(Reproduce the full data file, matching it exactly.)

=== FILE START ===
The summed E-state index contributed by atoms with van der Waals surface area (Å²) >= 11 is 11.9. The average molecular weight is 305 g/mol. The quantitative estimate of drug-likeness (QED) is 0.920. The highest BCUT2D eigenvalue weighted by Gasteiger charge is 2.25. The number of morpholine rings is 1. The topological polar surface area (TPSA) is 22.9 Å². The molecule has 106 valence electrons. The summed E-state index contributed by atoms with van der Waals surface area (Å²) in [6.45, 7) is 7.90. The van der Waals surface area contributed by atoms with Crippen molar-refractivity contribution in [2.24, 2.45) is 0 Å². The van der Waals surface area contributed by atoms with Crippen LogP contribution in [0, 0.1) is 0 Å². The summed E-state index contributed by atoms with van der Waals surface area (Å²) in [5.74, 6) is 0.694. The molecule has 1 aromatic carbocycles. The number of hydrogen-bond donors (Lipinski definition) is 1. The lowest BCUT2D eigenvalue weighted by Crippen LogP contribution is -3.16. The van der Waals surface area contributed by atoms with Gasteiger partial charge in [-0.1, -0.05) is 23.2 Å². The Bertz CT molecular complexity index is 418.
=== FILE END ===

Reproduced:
The summed E-state index contributed by atoms with van der Waals surface area (Å²) >= 11 is 11.9. The average molecular weight is 305 g/mol. The quantitative estimate of drug-likeness (QED) is 0.920. The highest BCUT2D eigenvalue weighted by Gasteiger charge is 2.25. The number of morpholine rings is 1. The topological polar surface area (TPSA) is 22.9 Å². The molecule has 106 valence electrons. The summed E-state index contributed by atoms with van der Waals surface area (Å²) in [6.45, 7) is 7.90. The van der Waals surface area contributed by atoms with Crippen molar-refractivity contribution in [2.24, 2.45) is 0 Å². The van der Waals surface area contributed by atoms with Crippen LogP contribution in [0, 0.1) is 0 Å². The summed E-state index contributed by atoms with van der Waals surface area (Å²) in [5.74, 6) is 0.694. The molecule has 1 aromatic carbocycles. The number of hydrogen-bond donors (Lipinski definition) is 1. The lowest BCUT2D eigenvalue weighted by Crippen LogP contribution is -3.16. The van der Waals surface area contributed by atoms with Gasteiger partial charge in [-0.1, -0.05) is 23.2 Å². The Bertz CT molecular complexity index is 418.